Return to Index
Operations Research Models and Methods
Models Section

Model Classes

Model Classes
General Model
 The figure shows the basic components of a queuing system. Potential and actual customers are represented by the small circles and may be persons, parts, machines or almost any other quantity. The servers are represented by the numbered rectangles and may be any resource, such as a person, machine or repair shop, that performs a function. Customers arrive to the system from some input source and enter service immediately if any of the servers are idle. If all servers are busy, the customer waits in a queue until one is available. After some finite amount of time the customer departs. The details of the process depend on the various assumptions and parameter values adopted for the components of the system.

The input source, also known as the calling population, is the collection of potential customers that might have need for the services offered by the system. It is characterized by its size, N, which is often assumed to be infinite for modeling purposes, and the probability distribution governing the interarrival times.

The queue is the number of customers waiting for service, and may be concentrated at a fixed location such as a bank foyer or may be distributed in time and space such as airplanes approaching a runway. The queue discipline defines the rules by which customers are selected for service. A common discipline is first-come-first-served (FCFS), otherwise known as first-in-first-out (FIFO), but other possibilities are priority schemes or random selection.

The service mechanism is the process by which customers are served. The usual assumption is that service is provided by one or more identical servers (channels) operating in parallel. When dealing with a network of queues, however, various configurations will be considered. The characteristics of service are the number of channels, s, and the service time probability distribution.

The queuing system is the combination of the queue and the service channels.

The measures used to analyze the queuing system primarily involve the number of customers in the system. This number is represented by the state of the system. In the figure below we show a state as a circle with the number in the circle indicating the number of customers associated with the state. State 0 is the empty state when there are no customers and all servers are idle. In states 1 through s, the customers are all being served and there are none in the queue. For states greater than s, all servers are busy and some customers must wait in the queue.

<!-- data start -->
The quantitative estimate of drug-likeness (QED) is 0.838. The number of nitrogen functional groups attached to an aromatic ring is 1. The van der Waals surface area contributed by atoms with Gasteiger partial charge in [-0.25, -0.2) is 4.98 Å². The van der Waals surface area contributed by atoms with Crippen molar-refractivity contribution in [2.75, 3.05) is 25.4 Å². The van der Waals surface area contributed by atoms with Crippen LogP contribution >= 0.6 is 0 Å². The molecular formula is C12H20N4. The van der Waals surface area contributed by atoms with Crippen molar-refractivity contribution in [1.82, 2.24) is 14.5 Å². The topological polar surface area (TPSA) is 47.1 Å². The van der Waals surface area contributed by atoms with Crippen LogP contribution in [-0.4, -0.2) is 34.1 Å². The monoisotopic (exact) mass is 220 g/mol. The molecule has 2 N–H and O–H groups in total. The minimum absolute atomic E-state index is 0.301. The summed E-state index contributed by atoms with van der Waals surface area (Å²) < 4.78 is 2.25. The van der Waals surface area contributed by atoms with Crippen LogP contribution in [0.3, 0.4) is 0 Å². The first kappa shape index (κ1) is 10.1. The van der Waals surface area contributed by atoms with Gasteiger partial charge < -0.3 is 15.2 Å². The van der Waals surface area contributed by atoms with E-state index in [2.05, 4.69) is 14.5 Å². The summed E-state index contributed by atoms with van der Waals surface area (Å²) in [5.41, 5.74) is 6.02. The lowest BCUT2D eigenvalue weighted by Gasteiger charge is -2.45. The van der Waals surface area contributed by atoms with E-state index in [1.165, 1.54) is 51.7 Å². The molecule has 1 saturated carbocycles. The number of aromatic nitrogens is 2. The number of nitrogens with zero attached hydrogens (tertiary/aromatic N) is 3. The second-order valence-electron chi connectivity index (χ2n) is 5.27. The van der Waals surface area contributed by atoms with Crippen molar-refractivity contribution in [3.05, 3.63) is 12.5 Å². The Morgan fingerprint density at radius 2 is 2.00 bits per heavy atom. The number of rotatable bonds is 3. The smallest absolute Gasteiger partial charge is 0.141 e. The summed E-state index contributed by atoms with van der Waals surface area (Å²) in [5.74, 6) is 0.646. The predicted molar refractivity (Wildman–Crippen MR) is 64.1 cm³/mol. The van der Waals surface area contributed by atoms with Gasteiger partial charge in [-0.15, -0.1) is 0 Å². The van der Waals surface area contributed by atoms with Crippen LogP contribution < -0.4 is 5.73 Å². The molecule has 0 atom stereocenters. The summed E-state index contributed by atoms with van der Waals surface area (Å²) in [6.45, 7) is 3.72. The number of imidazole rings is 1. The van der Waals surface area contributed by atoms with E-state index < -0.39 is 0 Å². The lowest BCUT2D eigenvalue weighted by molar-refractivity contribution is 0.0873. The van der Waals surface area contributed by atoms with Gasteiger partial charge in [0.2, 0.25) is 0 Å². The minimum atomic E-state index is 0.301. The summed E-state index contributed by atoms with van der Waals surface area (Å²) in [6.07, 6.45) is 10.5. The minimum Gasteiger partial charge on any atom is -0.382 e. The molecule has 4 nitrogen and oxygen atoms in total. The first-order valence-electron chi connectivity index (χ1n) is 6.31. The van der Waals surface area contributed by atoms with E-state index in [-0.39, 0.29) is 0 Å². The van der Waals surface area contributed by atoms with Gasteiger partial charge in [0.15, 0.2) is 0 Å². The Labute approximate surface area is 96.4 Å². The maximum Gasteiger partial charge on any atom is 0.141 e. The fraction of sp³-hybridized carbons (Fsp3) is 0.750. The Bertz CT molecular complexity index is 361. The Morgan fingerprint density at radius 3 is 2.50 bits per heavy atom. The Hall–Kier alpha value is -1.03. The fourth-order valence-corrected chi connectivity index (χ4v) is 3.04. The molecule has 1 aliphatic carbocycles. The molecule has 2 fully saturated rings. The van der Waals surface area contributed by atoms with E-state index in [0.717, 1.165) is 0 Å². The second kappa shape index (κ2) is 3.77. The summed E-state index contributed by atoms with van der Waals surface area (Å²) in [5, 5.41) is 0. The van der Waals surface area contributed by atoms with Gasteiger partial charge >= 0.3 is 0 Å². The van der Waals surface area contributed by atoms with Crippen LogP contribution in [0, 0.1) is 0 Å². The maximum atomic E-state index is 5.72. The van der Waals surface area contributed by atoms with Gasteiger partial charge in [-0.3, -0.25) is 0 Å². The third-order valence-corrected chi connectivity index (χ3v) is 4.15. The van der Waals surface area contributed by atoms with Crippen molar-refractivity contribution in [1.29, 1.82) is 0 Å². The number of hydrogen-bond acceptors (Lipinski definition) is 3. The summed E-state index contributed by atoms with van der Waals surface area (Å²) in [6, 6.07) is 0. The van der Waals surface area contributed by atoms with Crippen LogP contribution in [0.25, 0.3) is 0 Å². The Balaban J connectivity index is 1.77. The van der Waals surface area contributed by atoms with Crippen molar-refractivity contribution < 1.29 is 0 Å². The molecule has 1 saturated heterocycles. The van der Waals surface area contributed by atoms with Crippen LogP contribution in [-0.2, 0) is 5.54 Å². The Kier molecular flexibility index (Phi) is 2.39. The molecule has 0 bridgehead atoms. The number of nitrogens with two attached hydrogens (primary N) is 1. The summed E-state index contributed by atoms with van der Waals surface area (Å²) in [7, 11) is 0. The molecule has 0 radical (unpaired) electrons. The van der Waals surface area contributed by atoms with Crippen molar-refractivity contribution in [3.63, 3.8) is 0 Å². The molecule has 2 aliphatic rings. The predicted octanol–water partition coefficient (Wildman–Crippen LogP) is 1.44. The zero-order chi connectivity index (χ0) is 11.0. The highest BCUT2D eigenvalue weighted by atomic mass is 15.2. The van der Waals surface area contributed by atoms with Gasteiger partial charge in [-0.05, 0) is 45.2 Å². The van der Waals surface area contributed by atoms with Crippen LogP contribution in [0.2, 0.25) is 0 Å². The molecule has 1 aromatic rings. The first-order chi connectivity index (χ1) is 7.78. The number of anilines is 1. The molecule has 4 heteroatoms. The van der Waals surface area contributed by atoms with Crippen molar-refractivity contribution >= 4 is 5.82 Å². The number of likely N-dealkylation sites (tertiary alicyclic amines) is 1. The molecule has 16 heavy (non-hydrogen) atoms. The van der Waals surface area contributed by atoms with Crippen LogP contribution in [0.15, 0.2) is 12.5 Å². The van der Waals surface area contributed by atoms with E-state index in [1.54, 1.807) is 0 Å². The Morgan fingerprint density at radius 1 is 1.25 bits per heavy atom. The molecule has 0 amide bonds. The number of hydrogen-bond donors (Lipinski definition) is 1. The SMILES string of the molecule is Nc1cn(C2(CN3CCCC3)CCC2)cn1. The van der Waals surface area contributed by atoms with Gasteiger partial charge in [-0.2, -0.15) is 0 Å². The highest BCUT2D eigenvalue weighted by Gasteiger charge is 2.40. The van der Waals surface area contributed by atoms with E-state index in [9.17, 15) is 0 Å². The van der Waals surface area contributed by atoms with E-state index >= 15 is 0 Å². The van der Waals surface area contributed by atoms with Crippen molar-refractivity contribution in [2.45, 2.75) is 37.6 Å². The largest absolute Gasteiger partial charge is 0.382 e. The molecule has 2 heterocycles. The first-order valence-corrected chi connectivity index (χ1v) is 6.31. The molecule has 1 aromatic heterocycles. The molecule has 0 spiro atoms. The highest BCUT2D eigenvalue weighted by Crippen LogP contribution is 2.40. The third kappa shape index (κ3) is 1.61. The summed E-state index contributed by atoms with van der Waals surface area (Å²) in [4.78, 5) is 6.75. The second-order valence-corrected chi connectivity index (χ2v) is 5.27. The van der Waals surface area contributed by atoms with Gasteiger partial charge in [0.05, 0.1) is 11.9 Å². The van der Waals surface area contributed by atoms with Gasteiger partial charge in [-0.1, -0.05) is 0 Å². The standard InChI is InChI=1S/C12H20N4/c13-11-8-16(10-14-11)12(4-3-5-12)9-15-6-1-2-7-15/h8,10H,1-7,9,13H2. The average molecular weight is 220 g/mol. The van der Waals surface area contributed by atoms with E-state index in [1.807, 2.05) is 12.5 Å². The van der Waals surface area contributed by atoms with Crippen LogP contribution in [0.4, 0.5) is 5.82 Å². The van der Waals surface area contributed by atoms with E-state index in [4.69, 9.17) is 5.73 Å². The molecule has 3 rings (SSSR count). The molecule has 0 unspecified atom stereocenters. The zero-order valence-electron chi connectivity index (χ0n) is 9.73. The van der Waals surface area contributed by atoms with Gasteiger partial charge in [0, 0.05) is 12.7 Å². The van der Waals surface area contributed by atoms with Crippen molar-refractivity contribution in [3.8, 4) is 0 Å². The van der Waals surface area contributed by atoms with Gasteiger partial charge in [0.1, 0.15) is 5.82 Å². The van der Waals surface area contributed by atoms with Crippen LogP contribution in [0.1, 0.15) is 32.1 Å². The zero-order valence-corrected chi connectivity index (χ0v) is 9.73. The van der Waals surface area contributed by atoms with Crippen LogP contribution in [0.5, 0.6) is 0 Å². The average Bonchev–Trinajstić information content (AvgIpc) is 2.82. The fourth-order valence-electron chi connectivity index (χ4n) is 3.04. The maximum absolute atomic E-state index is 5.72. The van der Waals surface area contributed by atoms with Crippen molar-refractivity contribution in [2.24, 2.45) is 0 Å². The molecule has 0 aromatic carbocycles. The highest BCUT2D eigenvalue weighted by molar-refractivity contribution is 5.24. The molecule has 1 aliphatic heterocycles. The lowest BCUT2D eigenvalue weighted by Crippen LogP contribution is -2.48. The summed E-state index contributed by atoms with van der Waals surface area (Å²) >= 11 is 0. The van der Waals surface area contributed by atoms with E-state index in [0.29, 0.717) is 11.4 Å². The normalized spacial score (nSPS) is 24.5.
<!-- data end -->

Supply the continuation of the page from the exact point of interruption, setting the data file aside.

The arcs represent events. An arrival, denoted by a, causes the number in the system to increase by 1 while a departure, denoted by d, causes the number in the system to decrease by 1. We use subscripts on these designations to indicate that the associated process may depend on the state of the system.

Since both the interarrival and service times are random variables the state of the system is a stochastic process. For stable systems, there exist steady-state probabilities for the number of customers in the system. We call the steady-state probability of n customers, . The steady-state probabilities have two meanings: probability of finding the system in state n at some randomly selected time, or proportion of time the system is in state n.

Queuing theory provides formulas for computing the steady-state probabilities for several different configurations of the queuing system. Most of these require that the interarrival times and service times are governed by the exponential probability distribution. Approximate results are available when the distributions are not exponential. These formulas are implemented in the Excel Queuing add-in described elsewhere on this site.

Given the steady-state probabilities, one can compute a variety of measures of interest to the designer or operator of a queuing system. These include the average number of customers in the system, average time in the system and efficiency of the servers. We use the term average as synonomous with the statistical terms mean or expected value. Average numbers and times can also be computed for the customers in service or in the queue. The terminology page of this section provides a list of the steady-state results that can be obtained.


Return to Top

tree roots

Operations Research Models and Methods
by Paul A. Jensen
Copyright 2004 - All rights reserved